• The War-Time Weekend is a demonstration of the operation of railways in the UK during the Second World War. The stations are decorated to appear as they would in war time: sandbags are used around entrances, windows are taped up and station names are covered. Many period re-enactors attend in military or civilian costume to add to the authenticity. Periodic entertainment takes place, and there are events such as mock air-raids. Usually a period dance and a military parade will take place; also a wreath is laid in memory of those railwaymen who have died in service as a result of war.
  • Santa Special trains are run in the Christmas period, complete with Elves, Santa's Grotto, presents and mince pies. The winter scenery of the North Yorkshire Moors adds to the charm of these events.

Other special events include a Vintage Vehicle Weekend, Music on the Moors and a Wizard Weekend.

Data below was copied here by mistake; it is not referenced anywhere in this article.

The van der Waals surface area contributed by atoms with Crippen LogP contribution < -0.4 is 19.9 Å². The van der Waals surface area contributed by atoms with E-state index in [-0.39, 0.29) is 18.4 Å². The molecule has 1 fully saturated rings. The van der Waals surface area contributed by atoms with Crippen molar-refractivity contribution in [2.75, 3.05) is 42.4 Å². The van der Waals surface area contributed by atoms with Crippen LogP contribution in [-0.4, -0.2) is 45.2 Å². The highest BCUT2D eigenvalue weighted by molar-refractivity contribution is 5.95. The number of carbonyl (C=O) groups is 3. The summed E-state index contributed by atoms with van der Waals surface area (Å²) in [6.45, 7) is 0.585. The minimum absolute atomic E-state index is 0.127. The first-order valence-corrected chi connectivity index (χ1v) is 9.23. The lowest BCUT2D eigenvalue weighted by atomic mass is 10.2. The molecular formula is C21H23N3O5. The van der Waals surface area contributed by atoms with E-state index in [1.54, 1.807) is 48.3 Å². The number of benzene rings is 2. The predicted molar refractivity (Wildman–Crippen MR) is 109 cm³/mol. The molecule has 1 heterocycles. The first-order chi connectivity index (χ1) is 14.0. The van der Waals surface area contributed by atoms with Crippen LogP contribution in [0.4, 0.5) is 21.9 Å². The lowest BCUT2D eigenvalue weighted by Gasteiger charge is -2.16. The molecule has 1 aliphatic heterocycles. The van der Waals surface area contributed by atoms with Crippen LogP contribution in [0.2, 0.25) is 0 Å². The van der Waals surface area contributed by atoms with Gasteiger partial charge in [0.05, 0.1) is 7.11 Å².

TV and film appearances

The railway has been seen both on television and in film. The station at Goathland has been used as both Hogsmeade Station in the Harry Potter films, and Aidensfield in the popular sixties drama Heartbeat. Pickering Station was used in the film Possession. Other appearances include Casualty, Brideshead Revisited, All Creatures Great and Small, Poirot and Sherlock Holmes television series. The railway has also featured in a documentary series for local television.

Awards

  • 1990 Ian Allan Railway Heritage Awards, Commendation for the wooden Waiting Room / Booking Office, re-located from Sleights to the extended down platform at Grosmont.
  • 1995 Visitor Attraction of the Year (Yorkshire and Humberside Tourist Board)
  • 1999 National Railway Heritage Awards, Railway World category, Commendation for the renovation, almost amounting to rebuilding, of Levisham waiting and ladies room, including the provision of a completely new ‘period’ interior with in-style ladies toilets